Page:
Kensington Investment Group is pleased to announce the purchase of 28 Second Street in San Francisco. Kensington purchased the 7 story building for $20 million as a part of an exchange. Built in 1914, the building is 27,502 square feet and features exposed brick walls, floor to ceiling windows, and 3,800 square foot floor plates. The property benefits from its close proximity to multiple transportation lines including the Montgomery Muni/BART station and the newly built Transbay terminal. In addition there is an abundance of nearby restaurant, bar, and fitness amenities.
Kensington Investment Group’s principal Robert Jensen says, “This is one of the most dynamic markets in the world and one of the strongest corridors in San Francisco. We know where we are in the real estate cycle but this is a long-term play for us. There will be ups and downs, but in the big picture, we believe in San Francisco.” Kensington is planning both interior and exterior improvements to the building. Upgrades will include seismic work, refreshed common areas, and high-end turn-key interior build outs. Each suite will include open floor plans with new kitchenettes, floor to ceiling glass conference and huddle rooms, exposed duct work, new lighting and high quality finishes. Rebecca Maher, a principal at Kensington said, “By blending the building’s historic character with modern finishes, 28 Second Street has the potential to set the stage for a really creative working environment. Beyond the conventional spec suite, we plan to intrigue the senses by playing with natural greenery, background music, and today’s most innovative materials and systems.” The building will be marketed to technology companies, which have dominated the office landscape South of Market.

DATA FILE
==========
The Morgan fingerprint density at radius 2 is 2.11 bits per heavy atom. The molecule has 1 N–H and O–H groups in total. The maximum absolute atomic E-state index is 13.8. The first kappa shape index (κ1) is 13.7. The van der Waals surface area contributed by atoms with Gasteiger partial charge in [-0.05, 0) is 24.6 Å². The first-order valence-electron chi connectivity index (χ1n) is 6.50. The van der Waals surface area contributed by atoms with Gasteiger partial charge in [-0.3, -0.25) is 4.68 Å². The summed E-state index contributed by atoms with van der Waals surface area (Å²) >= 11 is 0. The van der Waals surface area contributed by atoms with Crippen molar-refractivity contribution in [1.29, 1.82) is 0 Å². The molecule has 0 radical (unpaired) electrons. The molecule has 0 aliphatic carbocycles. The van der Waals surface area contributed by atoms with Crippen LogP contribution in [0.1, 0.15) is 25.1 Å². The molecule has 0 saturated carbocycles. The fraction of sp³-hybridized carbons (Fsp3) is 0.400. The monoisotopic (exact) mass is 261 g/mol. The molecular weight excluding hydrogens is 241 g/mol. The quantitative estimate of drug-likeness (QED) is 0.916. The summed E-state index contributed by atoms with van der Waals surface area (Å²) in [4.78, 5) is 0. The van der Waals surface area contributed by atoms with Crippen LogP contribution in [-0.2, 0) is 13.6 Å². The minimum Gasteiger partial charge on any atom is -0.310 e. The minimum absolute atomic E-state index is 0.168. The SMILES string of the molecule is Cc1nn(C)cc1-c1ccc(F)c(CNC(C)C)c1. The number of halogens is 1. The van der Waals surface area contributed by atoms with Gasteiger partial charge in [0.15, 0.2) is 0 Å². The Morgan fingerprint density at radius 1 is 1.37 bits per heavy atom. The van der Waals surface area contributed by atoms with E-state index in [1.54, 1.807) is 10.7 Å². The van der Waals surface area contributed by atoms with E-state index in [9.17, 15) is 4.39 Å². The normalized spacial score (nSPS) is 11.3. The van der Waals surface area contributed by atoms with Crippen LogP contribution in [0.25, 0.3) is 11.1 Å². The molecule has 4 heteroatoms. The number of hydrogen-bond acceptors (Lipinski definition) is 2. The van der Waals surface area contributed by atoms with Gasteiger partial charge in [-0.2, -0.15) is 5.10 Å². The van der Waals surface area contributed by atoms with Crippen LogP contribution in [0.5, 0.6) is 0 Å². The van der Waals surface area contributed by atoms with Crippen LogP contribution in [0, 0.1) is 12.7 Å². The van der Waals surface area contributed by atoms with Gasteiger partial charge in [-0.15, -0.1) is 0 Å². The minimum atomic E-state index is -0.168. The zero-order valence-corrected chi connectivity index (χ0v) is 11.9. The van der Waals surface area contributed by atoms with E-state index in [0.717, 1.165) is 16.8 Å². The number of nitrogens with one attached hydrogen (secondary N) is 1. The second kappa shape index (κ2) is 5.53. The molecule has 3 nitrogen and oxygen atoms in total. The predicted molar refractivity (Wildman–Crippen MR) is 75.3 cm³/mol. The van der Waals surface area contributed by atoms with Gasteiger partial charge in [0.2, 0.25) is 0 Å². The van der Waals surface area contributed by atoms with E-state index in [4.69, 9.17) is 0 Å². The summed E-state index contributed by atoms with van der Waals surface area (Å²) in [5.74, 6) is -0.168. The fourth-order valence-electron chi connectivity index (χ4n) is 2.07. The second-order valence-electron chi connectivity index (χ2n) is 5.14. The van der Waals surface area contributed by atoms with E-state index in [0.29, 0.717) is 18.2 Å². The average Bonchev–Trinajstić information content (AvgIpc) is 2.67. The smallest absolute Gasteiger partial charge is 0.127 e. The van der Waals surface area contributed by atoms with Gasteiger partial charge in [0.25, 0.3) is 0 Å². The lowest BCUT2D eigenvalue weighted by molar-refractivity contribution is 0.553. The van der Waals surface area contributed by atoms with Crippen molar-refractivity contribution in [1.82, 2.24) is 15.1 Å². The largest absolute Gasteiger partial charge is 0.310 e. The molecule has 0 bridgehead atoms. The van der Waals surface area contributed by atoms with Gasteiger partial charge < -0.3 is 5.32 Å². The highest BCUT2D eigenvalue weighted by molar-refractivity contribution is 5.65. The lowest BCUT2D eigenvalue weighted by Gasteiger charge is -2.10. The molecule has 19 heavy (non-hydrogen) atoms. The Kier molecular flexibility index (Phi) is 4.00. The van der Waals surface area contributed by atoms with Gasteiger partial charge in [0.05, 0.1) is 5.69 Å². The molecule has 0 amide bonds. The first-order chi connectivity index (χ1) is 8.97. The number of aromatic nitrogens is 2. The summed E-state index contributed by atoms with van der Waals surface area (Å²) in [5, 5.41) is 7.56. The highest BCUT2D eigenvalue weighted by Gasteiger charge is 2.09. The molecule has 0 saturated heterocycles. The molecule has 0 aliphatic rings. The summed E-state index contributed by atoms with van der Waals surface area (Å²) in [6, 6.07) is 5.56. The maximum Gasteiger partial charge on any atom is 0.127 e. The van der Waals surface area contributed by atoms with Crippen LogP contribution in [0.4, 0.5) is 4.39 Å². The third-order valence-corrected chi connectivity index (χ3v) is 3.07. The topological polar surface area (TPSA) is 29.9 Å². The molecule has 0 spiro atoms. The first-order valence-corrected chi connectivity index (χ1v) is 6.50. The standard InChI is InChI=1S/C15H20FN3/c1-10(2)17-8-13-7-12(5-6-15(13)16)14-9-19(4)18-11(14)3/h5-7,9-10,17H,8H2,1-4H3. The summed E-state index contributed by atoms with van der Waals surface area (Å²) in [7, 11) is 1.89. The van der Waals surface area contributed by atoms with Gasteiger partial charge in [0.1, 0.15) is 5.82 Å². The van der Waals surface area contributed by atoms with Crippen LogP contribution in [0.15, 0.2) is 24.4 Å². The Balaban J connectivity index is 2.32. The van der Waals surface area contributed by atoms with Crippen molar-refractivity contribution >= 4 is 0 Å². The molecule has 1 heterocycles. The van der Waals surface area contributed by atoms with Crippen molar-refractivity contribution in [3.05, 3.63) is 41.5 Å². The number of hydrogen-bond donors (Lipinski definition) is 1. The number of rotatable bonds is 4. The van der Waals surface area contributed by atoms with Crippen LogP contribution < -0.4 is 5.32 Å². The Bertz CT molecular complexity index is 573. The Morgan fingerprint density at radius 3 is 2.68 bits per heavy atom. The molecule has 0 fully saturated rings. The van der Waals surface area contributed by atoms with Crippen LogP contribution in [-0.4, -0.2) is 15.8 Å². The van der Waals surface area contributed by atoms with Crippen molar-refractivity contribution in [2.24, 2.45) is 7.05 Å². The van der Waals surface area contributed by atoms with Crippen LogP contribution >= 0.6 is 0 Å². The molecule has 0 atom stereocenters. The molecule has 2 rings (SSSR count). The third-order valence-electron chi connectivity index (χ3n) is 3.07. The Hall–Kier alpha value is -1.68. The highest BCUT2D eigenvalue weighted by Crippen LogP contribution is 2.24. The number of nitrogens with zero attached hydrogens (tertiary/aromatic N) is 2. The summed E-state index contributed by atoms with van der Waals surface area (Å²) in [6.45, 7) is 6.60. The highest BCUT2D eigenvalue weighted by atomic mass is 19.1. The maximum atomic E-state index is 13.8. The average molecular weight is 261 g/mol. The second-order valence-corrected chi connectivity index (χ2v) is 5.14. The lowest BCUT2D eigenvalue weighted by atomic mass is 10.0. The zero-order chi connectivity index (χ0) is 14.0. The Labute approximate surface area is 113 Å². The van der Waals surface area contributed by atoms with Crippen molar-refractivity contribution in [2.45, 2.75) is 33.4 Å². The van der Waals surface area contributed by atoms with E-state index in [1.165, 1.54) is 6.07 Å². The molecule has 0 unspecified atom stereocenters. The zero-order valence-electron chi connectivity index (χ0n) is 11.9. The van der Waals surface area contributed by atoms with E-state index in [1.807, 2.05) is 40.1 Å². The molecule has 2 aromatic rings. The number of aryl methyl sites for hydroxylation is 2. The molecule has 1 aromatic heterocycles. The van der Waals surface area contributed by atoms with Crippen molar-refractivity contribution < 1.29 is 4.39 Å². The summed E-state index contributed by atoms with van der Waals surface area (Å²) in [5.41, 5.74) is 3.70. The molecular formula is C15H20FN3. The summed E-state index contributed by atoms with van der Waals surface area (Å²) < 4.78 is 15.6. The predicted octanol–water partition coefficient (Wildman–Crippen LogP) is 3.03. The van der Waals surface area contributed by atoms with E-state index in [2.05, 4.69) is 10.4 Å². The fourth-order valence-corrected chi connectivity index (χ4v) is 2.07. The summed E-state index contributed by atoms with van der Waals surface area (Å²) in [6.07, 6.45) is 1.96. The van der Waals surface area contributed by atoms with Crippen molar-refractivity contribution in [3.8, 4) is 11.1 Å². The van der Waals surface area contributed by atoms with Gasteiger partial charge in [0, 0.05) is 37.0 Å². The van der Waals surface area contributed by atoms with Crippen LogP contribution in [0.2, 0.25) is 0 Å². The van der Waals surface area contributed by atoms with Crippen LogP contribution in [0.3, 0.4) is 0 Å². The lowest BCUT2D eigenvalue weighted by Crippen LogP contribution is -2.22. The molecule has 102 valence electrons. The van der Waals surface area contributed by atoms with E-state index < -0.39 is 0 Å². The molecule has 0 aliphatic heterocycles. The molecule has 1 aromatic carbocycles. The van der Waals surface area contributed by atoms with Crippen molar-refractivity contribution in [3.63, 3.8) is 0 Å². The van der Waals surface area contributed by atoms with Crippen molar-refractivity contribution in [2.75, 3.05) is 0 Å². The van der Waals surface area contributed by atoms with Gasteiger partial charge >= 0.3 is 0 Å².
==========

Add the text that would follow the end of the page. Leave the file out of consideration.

Rob Dumas, Pat Hubbard, and Zac Anglin of Sansome Street Advisors, Inc. represented Kensington and the seller in the purchase.
Recently, Kensington has also been very active in the Portland MSA. Their most recent acquisitions include the Board of Trade building for $18 Million and 4550 SW Macadam Avenue for $12.25M, both in 2016, and the Pettygrove building in Portland’s Slabtown for $8.65 Million in 2015.